Reviving the authority and status of the Catholic Church has been the focus of Dolan, the most visible and influential U.S. Catholic bishop in decades. At a polarized time when many bishops are feeling embattled and laying low, the 62-year-old historian is giving “Today” co-host Matt Lauer a chatty televised tour of Rome, writing a newsy blog and making jokes about his beer drinking. Next month he will join TV comedian Stephen Colbert for an event about humor and spirituality.
“He’s an extrovert on steroids,” said John L. Allen, a prominent Catholic journalist, who earlier this year published a book on Dolan. “Left to his own devices he would talk to anyone anywhere about anything.”
But even if Dolan is able to pull the Church back into popular culture, the days of a major Catholic power broker may be over: Catholics are perhaps too diverse and fragmented, and America too pluralistic to stomach a religious kingmaker.
“Do we now have a bunch of separate Catholic enclaves that don’t have much in common? That’s what makes Dolan fascinating — he is trying to promote this notion of a unified Catholic community. Can it work in the 21st century? It’s a real question,” said Allen.
The twin Dolan appearances come after a bitter year for Catholics over the fusion of religion and politics. The announcement that he would give the closing prayer in Charlotte followed a week of furious criticism from liberal Catholics about the optics of the American church’s leader literally blessing a GOP event. Also Tuesday the Obama campaign said Sister Simone Campbell, a controversial activist considered a celebrity to many liberal Catholics, would have a full speaking spot at the convention.
While many are worried about Catholicism being politicized, Dolan’s rocket-boost into the spotlight is still thrilling for many Catholics, especially those who fear their institution — and traditional religion in general — is losing its cultural power.
“Dolan sees the Church at a crossroads. Either we will try to reassert our traditional role as a community of believers with a public face in this country, or we’ll fade into obscurity. It can go either way, and it’s being decided right now,” said Russell Shaw, a former longtime spokesman for the U.S. Conference of Catholic Bishops, of which Dolan is president.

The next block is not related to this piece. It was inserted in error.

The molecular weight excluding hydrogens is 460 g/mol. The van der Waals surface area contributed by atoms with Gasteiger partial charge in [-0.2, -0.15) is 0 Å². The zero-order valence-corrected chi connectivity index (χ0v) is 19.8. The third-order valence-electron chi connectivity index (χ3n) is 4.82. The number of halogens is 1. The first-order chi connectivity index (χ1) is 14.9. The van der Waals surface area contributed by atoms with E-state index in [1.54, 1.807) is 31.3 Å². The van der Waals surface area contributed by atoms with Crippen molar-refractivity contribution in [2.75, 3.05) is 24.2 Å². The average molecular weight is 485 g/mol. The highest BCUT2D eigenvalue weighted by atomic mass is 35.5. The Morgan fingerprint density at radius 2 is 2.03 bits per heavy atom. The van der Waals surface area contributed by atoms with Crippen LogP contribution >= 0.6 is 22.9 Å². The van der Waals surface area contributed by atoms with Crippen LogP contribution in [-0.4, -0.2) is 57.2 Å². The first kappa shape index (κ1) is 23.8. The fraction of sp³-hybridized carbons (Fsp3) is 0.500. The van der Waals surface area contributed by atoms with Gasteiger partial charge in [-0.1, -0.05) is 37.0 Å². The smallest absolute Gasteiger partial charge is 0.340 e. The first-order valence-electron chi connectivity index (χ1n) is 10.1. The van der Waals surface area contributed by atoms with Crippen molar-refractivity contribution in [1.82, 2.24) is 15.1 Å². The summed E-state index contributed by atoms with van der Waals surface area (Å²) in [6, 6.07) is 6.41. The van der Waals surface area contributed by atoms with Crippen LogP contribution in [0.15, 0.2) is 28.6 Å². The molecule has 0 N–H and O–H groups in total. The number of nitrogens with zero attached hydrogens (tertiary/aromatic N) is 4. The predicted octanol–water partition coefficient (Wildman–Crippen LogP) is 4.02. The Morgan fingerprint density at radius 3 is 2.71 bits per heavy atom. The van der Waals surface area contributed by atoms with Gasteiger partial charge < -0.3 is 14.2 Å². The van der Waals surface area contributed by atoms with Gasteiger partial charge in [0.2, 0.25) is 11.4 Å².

According to historians, the last bishop with national influence on a par with Dolan’s was Cardinal Francis Spellman, nicknamed “The Powerhouse.” Spellman was vocal in the mid-1900s on everything from public school funding to union issues and became an emissary of President Franklin D. Roosevelt to the Middle East. Cardinal John J. O’Connor in the late 20th century was said to love the microphone but didn’t have Dolan’s prominence within the church.
In Spellman’s era, Catholics were still unified by the discrimination they experienced. They were a huge block of immigrant workers and voters, and politicians and businesspeople relied on him. Spellman, like O’Connor and Dolan, was the archbishop of New York.
“If the White House wanted a read on Catholics, or if Rome wanted something done in the United States, Spellman’s reputation was being the power broker par excellence,” said Allen. By the 1960s, Catholics entered the mainstream and spread out politically. “Today everyone knows bishops can’t speak for 67 million Catholics. It’s a myth,” Allen said.
Divisions among U.S. Catholics
The Church that Dolan attempts to lead now is roiling. Nothing has pummeled the status of Catholic clergy more than the sex abuse crises that began surfacing around 2000. U.S. Catholics, like Americans overall, are deeply divided today about questions including the literal truth of scripture and whether God cares about things such divorce or in vitro fertilization.
“For 20 or 30 years, the church has been preoccupied by internal issues,” said Shaw, explaining why no other leaders like Dolan have surfaced for so long.
Dolan is typical of today’s bishops, men picked by Pope John Paul II and Pope Benedict XVI to restore orthodoxy to Catholic institutions — particularly around the issues of abortion and traditional marriage. But as bishops have become more aggressive on culture war issues, they have seen their standing fade. Dolan is meant to be a happier warrior.